• Foreword xvii Preface to the second edition xix Preface to the first edition xxi Acknowledgments xxiii Part I PRELIMINARIES Chapter 1 Introduction 3 1.1 What Is Data Mining? 3 1.2 Where Is Data Mining Used? 4 1.3 Origins of Data Mining 4 1.4 Rapid Growth of Data Mining 5 1.5 Why Are There So Many Different Methods? 6 1.6 Terminology and Notation 7 1.7 Road Maps to This Book 9 Chapter 2 Overview of the Data Mining Process 12 2.1 Introduction 12 2.2 Core Ideas in Data Mining 13 2.3 Supervised and Unsupervised Learning 15 2.4 Steps in Data Mining 15 2.5 Preliminary Steps 17 2.6 Building a Model: Example with Linear Regression 27 2.7 Using Excel for Data Mining 34 Part II DATA EXPLORATION AND DIMENSION REDUCTION Chapter 3 Data Visualization 43 3.1 Uses of Data Visualization 43 3.2 Data Examples 45 3.3 Basic Charts: Bar Charts, Line Graphs, and Scatterplots 45 3.4 Multidimensional Visualization 52 3.5 Specialized Visualizations 63 3.6 Summary ofMajor Visualizations and Operations, According to Data Mining Goal 67 Chapter 4 Dimension Reduction 71 4.1 Introduction 71 4.2 Practical Considerations 72 4.3 Data Summaries 73 4.4 Correlation Analysis . 76 4.5 Reducing the Number of Categories in Categorical Variables 76 4.6 Converting a Categorical Variable to a Numerical Variable 78 4.7 Principal Components Analysis 78 4.8 Dimension Reduction Using Regression Models 87 4.9 Dimension Reduction Using Classification and Regression Trees 88 Part III PERFORMANCE EVALUATION Chapter 5 Evaluating Classification and Predictive Performance 93 5.1 Introduction 93 5.2 Judging Classification Performance 94 5.3 Evaluating Predictive Performance 115 Part IV PREDICTION AND CLASSIFICATION METHODS Chapter 6 Multiple Linear Regression 121 6.1 Introduction 121 6.2 Explanatory versus Predictive Modeling 122 6.3 Estimating the Regression Equation and Prediction 123 6.4 Variable Selection in Linear Regression 127 Chapter 7 k-Nearest Neighbors (k-NN) 137 7.1 k-NN Classifier (Categorical Outcome) 137 7.2 k-NN for a Numerical Response 142 7.3 Advantages and Shortcomings of k-NN Algorithms 144 Chapter 8 Naive Bayes 148 8.1 Introduction 148 8.2 Applying the Full (Exact) Bayesian Classifier 150 8.3 Advantages and Shortcomings of the Naive Bayes Classifier 159 Chapter 9 Classification and Regression Trees 164 9.1 Introduction 164 9.2 Classification Trees 166 9.3 Measures of Impurity 169 9.4 Evaluating the Performance of a Classification Tree 173 9.5 Avoiding Overfitting 179 9.6 Classification Rules from Trees 183 9.7 Classification Trees for More Than Two Classes 185 9.8 RegressionTrees 185 9.9 Advantages, Weaknesses, and Extensions 187 Chapter 10 Logistic Regression 192 10.1 Introduction 192 10.2 Logistic Regression Model 194 10.3 Evaluating Classification Performance 202 10.4 Example of Complete Analysis: Predicting Delayed Flights 206 10.5 Appendix: Logistic Regression for Profiling 211 Chapter 11 Neural Nets 222 11.1 Introduction 222 11.2 Concept and Structure of a Neural Network 223 11.3 Fitting a Network to Data 223 11.4 Required User Input 237 11.5 Exploring the Relationship Between Predictors andResponse 239 11.6 Advantages and Weaknesses of Neural Networks 239 Chapter 12 Discriminant Analysis 243 12.1 Introduction 243 12.2 Distance of an Observation from a Class 246 12.3 Fisher's Linear Classification Functions 247 12.4 Classification Performance of Discriminant Analysis 251 12.5 Prior Probabilities 252 12.6 Unequal Misclassification Costs 252 12.7 Classifying More Than Two Classes 253 12.8 Advantages and Weaknesses 254 Part V MINING RELATIONSHIPS AMONG RECORDS Chapter 13 Association Rules 263 13.1 Introduction 263 13.2 Discovering Association Rules in Transaction Databases 263 13.3 Generating Candidate Rules 265 13.4 Selecting Strong Rules 267 13.5 Summary 275 Chapter 14 Cluster Analysis 279 14.1 Introduction 279 14.2 Measuring Distance Between Two Records 283 14.3 Measuring Distance Between Two Clusters 287 14.4 Hierarchical (Agglomerative) Clustering 290 14.5 Nonhierarchical Clustering: The k-Means Algorithm 295 Part VI FORECASTING TIME SERIES Chapter 15 Handling Time Series 305 15.1 Introduction 305 15.2 Explanatory versus Predictive Modeling 306 15.3 Popular Forecasting Methods in Business 307 15.4 Time Series Components 308 15.5 Data Partitioning 312 Chapter 16 Regression-Based Forecasting 317 16.1 Model with Trend 317 16.2 Model with Seasonality 322 16.3 Model with Trend and Seasonality 324 16.4 Autocorrelation and ARIMA Models 324 Chapter 17 Smoothing Methods 344 17.1 Introduction 344 17.2 MovingAverage 345 17.3 Simple Exponential Smoothing 350 17.4 Advanced Exponential Smoothing 353 Part VII CASES Chapter 18 Cases 367 18.1 Charles Book Club 367 18.2 German Credit 375 18.3 Tayko Software Cataloger 379 18.4 Segmenting Consumers of Bath Soap 383 18.5 Direct-MailFundraising 387 18.6 Catalog Cross Selling 389 18.7 Predicting Bankruptcy 390 18.8 Time Series Case: Forecasting Public Transportation Demand 393 References 397 Index 399.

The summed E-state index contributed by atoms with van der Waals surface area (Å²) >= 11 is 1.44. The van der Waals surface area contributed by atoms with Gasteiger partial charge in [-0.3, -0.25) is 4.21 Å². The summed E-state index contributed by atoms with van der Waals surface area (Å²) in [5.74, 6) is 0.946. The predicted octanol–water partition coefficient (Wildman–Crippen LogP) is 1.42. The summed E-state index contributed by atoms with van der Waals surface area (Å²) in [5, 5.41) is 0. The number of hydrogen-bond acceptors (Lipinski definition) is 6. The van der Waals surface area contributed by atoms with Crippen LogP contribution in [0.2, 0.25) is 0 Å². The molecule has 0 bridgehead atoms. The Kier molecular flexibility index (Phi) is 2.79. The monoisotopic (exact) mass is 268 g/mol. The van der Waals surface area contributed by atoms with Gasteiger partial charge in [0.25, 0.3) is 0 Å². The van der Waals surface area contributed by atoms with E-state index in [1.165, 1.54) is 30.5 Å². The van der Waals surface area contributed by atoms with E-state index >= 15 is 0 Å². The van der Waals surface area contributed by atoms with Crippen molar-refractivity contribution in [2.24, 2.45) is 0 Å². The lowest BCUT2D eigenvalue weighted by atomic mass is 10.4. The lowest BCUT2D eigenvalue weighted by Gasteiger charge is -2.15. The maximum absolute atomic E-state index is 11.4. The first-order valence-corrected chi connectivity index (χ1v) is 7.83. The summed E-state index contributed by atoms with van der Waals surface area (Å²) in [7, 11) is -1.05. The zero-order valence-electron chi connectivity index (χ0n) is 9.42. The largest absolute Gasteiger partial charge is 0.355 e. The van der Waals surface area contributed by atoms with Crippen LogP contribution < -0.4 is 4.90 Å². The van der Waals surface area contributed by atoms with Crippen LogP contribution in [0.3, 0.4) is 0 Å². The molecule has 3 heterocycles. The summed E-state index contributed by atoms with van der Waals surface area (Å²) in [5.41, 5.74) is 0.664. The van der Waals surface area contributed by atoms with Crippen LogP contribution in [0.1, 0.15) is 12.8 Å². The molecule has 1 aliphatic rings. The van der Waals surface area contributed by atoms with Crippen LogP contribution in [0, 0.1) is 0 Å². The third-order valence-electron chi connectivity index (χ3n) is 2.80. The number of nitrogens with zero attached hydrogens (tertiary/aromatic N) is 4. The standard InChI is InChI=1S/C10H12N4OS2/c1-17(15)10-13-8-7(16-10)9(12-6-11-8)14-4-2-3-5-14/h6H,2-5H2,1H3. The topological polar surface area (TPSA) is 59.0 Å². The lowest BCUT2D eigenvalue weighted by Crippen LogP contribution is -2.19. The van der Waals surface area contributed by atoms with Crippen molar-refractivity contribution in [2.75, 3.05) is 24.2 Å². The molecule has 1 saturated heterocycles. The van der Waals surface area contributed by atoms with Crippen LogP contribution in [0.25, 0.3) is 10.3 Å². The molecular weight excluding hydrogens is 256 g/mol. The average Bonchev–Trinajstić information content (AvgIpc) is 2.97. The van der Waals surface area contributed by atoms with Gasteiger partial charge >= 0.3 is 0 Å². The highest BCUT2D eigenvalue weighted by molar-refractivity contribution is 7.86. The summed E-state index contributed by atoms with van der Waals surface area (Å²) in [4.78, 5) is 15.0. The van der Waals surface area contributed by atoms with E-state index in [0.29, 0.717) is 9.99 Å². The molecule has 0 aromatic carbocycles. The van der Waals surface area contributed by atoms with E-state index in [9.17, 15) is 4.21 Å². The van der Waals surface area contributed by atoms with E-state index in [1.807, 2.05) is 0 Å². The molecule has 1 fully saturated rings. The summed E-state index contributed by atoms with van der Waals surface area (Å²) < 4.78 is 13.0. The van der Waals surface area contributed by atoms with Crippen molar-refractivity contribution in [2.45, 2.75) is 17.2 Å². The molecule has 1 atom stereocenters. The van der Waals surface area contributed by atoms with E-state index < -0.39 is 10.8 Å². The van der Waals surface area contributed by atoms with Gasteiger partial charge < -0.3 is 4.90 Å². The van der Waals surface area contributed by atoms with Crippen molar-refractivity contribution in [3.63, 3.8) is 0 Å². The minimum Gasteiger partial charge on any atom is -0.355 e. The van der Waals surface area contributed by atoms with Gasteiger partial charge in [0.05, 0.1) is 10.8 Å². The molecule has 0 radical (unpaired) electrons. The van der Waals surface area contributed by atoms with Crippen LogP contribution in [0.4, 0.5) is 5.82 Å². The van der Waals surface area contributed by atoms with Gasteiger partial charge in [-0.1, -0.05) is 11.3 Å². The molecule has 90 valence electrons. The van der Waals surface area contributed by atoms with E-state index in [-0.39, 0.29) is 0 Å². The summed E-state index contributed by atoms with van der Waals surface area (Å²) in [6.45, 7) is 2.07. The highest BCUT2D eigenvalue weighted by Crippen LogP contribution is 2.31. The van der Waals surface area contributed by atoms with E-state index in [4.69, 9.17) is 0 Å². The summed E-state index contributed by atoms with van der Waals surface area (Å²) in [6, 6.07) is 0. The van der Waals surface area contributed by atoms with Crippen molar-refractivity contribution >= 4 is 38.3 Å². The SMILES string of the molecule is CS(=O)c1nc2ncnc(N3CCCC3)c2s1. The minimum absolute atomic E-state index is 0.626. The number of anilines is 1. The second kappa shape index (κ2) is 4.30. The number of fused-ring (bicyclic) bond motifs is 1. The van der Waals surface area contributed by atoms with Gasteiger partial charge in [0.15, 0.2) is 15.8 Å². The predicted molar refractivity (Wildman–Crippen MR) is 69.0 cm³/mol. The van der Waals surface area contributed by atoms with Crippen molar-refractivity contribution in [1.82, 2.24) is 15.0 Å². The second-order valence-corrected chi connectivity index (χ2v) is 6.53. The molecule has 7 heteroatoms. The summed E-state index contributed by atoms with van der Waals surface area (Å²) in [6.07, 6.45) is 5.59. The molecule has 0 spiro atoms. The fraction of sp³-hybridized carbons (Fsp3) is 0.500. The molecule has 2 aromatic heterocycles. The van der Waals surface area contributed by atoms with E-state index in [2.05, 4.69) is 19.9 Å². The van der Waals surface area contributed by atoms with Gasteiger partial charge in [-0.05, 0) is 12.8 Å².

• (source: Nielsen Book Data)9780470526828 20160605